At the same time, because the universe and its history is described in terms of ancient concepts of the natural world (watery beginning, solid sky, ocean above the sky and below the earth, etc.), we who know better scientifically recognize that the history has been accommodated to the understanding of ancient Israel and is thus not binding on us. The theological lessons given to us through that accommodated history are binding. We, unlike the Israelites, thus read the history in Genesis 1, which is not parabolic in genre, as if it were parabolic. This may seem to be a trivial distinction to the hasty, but a less careful approach to Genesis 1 will not have as robust an answer to critics both liberal and fundamentalist.
     

  • Dick Fischer

    I agree with Paul (fancy that!) that Hyers made a big mistake in his approach to Genesis 1.  By interpreting the fourth day of creation as a day where God brought the heavenly bodies into being rather than thinking of it as a day that God established their purpose as celestial timekeepers for the sighted creatures to come on succeeding days, Hyers feels compelled to bail out poor Moses who were it not for Hyers helping hand would otherwise be just plain wrong.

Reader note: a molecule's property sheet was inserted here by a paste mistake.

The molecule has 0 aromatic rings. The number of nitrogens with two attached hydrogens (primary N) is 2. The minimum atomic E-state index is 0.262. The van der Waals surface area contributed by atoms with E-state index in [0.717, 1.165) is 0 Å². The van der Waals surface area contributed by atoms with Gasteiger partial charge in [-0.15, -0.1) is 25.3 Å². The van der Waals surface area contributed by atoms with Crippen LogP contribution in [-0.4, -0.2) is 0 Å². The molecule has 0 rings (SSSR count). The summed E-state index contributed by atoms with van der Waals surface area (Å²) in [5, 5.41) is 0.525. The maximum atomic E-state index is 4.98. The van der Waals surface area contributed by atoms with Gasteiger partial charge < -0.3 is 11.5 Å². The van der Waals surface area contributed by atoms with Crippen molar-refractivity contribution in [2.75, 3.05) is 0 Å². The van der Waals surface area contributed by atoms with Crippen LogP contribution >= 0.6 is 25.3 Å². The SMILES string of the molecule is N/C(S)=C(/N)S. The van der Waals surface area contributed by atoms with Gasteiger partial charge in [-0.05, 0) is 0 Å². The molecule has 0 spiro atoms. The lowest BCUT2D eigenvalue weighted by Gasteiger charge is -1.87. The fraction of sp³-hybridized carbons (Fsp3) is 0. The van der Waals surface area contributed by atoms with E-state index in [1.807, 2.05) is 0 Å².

So instead of the days of creation being days of succession, however long they might have been, they become a “cosmogonic order” instead.  And thus the days are realigned accordingly.  Had Hyers understood a little better and read more carefully perhaps he would not have gone down this path taking subsequent Bible scholars with him.

  • Scot Sutherland

    I would like to respond to this statement made by Anderson: